Reach out on R U OK? Day

ASK THE QUESTION: R U OK? chief executive Katherine Newton said R U OK? Day gives people the chance to open up about how they are feeling. Photo: Supplied.

ASK THE QUESTION: R U OK? chief executive Katherine Newton said R U OK? Day gives people the chance to open up about how they are feeling. Photo: Supplied.

There is no doubt it has been a tough couple of years, and Whyallians are being encouraged to ask each other if they are really okay.

Thursday, September 9 is R U OK? Day, an Australia-wide movement built to inspire and empower everyone to connect with people in a meaningful way and start conversations with those around them who may be doing it tough.

It was created by national harm prevention charity R U OK?, and chief executive Katherine Newton said it gives people the chance to open up about how they are feeling.

The theme of this year's national day of action is 'Are they really OK? Ask them today'.

"None of us are immune to life's challenges whether that's a relationship breakdown, financial worries, work pressure or, sadly for some, the loss of a loved one," Ms Newton said.

"Sometimes it won't be obvious that someone is having a hard time but we know that when we ask early and in a genuine way, we can help someone who might be struggling feel connected and supported, long before they are in crisis."

She said everyone experiences ups and downs, and it was important to make asking if someone is okay a part of their everyday.

"We want to emphasise that an R U OK? conversation is not only for when someone is visibly distressed or in crisis and remind everyone that their support can make a difference for anyone who is struggling," she said.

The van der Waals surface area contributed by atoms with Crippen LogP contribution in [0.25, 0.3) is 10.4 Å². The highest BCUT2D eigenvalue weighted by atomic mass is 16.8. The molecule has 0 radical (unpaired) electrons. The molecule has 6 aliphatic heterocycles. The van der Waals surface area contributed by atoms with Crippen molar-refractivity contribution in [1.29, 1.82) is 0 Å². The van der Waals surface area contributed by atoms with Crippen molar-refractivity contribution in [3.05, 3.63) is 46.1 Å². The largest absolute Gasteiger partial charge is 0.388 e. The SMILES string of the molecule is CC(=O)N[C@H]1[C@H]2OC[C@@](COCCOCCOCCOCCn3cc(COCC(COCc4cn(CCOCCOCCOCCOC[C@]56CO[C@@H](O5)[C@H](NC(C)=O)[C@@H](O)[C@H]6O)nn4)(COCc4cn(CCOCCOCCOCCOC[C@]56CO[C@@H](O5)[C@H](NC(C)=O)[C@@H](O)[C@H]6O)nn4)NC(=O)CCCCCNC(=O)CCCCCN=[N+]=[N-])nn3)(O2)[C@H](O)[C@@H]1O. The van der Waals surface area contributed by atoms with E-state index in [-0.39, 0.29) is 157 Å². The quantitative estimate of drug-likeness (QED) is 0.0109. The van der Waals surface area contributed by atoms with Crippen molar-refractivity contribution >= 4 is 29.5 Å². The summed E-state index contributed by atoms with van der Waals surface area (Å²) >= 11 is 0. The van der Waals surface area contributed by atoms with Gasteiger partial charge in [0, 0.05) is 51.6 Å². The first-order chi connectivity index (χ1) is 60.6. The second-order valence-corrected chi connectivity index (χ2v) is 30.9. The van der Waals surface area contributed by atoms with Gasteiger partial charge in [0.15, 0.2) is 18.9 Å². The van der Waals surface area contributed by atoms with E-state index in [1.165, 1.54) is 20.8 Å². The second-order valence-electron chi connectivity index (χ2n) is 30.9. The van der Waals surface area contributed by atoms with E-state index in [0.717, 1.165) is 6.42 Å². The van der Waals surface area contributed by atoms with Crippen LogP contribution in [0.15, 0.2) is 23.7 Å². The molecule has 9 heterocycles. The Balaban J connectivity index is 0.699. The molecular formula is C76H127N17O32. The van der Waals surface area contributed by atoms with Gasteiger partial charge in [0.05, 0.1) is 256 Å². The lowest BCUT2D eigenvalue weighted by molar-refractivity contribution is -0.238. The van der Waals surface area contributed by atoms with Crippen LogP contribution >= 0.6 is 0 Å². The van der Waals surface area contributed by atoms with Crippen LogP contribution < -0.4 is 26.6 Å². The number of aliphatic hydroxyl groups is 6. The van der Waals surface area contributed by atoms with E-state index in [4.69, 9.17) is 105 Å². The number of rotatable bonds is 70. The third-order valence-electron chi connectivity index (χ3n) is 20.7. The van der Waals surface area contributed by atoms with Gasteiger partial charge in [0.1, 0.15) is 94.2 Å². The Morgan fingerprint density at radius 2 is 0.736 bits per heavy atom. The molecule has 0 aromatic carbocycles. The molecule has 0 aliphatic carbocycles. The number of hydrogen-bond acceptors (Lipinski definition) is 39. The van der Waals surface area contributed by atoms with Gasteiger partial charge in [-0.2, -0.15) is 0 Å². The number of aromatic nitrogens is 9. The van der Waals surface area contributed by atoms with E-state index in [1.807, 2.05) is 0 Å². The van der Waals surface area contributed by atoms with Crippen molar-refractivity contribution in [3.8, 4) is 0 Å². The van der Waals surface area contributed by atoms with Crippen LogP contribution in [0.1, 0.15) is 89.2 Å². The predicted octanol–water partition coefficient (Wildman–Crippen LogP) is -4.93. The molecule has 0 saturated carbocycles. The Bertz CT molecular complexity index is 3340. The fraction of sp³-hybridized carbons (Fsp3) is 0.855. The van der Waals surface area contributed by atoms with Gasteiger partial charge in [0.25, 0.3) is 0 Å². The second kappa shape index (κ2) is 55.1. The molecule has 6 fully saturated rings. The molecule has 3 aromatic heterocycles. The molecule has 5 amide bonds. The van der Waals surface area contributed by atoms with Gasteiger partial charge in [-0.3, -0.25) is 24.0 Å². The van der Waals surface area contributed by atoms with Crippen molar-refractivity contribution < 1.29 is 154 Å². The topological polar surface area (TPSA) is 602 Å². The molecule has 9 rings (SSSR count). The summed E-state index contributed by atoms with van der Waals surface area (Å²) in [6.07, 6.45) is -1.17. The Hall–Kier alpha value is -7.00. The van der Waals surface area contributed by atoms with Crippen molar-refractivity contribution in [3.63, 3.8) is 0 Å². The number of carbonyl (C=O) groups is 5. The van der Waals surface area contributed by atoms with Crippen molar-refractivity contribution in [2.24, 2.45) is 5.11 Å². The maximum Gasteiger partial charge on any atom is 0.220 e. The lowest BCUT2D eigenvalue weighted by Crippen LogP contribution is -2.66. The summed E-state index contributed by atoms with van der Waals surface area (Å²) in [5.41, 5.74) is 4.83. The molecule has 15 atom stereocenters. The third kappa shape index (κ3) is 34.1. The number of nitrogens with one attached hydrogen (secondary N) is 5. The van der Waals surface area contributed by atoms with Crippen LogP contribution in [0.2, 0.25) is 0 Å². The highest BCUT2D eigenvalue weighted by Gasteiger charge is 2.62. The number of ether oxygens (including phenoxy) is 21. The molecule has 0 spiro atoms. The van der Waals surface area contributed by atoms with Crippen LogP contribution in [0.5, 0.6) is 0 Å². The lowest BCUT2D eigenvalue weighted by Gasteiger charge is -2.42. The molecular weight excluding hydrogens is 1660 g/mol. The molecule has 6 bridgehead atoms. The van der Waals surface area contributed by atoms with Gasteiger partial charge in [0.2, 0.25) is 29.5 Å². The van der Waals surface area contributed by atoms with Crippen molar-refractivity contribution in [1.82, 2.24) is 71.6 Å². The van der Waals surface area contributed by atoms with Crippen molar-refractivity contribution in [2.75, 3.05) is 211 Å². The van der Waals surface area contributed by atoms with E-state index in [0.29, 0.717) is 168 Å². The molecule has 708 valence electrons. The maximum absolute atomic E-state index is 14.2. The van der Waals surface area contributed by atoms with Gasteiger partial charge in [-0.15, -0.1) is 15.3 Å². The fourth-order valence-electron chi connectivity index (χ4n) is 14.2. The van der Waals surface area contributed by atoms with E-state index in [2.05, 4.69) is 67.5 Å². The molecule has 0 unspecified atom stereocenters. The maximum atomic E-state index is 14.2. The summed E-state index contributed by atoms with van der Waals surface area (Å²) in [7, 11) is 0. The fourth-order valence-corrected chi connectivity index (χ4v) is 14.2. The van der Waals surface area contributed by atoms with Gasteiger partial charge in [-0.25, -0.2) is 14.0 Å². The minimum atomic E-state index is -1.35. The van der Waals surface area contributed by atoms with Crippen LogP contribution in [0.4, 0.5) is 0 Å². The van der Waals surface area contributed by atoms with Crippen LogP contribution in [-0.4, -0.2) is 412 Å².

While these conversations can be difficult to have, R U OK? has developed free resources so people can not only check in with their loved ones in a safe way, they can also respond appropriately if someone says they aren't going well.

Registered psychologist and suicidologist Ann-Maree Fardell Hartley said these tools can help build confidence in supporting each other.

"Everyone has a role to play in ensuring the people in their world feel connected and supported," she said.

"You don't have to be an expert, just a good friend and a great listener."

Find resources about how to have these conversations, and more information, at www.ruok.org.au

Support is available

If you or someone you know is struggling, there are services available.

Headspace Whyalla: 8641 4330. Open Monday-Thursday 9am-6pm, Friday 9am-5pm. https://headspace.org.au/headspace-centres/whyalla/.

Mission Australia Centre Whyalla: 8645 6900. Open Monday-Friday 9am-5pm. Early mental health intervention, family mental health support service. https://www.missionaustralia.com.au/.

Lifeline: 24/7 hotline 13 11 14. Text from 12pm to 2am - 0477 13 11 14. lifelife.org.au

BeyondBlue: 24/7 hotline 1300 22 4636. Online chat 1pm-12am at beyondblue.org.au.

Suicide Call Back Service: Call 1300 659 467.